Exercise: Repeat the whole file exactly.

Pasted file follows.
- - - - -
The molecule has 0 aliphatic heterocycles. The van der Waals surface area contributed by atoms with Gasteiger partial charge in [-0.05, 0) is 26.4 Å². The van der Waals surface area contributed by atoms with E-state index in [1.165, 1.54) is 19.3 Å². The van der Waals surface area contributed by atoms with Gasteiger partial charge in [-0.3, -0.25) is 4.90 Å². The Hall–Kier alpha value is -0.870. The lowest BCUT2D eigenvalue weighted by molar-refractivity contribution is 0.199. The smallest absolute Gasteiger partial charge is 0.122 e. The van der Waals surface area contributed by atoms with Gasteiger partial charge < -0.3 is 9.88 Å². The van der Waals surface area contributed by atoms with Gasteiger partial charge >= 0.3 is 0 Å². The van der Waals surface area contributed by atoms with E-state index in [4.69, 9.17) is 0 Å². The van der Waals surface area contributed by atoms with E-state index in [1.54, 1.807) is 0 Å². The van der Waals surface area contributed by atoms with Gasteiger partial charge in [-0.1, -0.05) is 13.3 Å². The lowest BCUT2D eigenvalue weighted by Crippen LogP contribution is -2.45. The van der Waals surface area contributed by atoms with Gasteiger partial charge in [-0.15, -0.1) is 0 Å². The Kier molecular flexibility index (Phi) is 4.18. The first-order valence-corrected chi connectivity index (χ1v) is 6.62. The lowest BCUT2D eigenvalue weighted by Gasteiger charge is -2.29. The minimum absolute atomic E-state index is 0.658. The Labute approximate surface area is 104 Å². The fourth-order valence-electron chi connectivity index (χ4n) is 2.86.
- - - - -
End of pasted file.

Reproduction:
The molecule has 0 aliphatic heterocycles. The van der Waals surface area contributed by atoms with Gasteiger partial charge in [-0.05, 0) is 26.4 Å². The van der Waals surface area contributed by atoms with E-state index in [1.165, 1.54) is 19.3 Å². The van der Waals surface area contributed by atoms with Gasteiger partial charge in [-0.3, -0.25) is 4.90 Å². The Hall–Kier alpha value is -0.870. The lowest BCUT2D eigenvalue weighted by molar-refractivity contribution is 0.199. The smallest absolute Gasteiger partial charge is 0.122 e. The van der Waals surface area contributed by atoms with Gasteiger partial charge < -0.3 is 9.88 Å². The van der Waals surface area contributed by atoms with Gasteiger partial charge >= 0.3 is 0 Å². The van der Waals surface area contributed by atoms with E-state index in [4.69, 9.17) is 0 Å². The van der Waals surface area contributed by atoms with E-state index in [1.54, 1.807) is 0 Å². The van der Waals surface area contributed by atoms with Gasteiger partial charge in [-0.1, -0.05) is 13.3 Å². The lowest BCUT2D eigenvalue weighted by Crippen LogP contribution is -2.45. The van der Waals surface area contributed by atoms with Gasteiger partial charge in [-0.15, -0.1) is 0 Å². The Kier molecular flexibility index (Phi) is 4.18. The first-order valence-corrected chi connectivity index (χ1v) is 6.62. The lowest BCUT2D eigenvalue weighted by Gasteiger charge is -2.29. The minimum absolute atomic E-state index is 0.658. The Labute approximate surface area is 104 Å². The fourth-order valence-electron chi connectivity index (χ4n) is 2.86.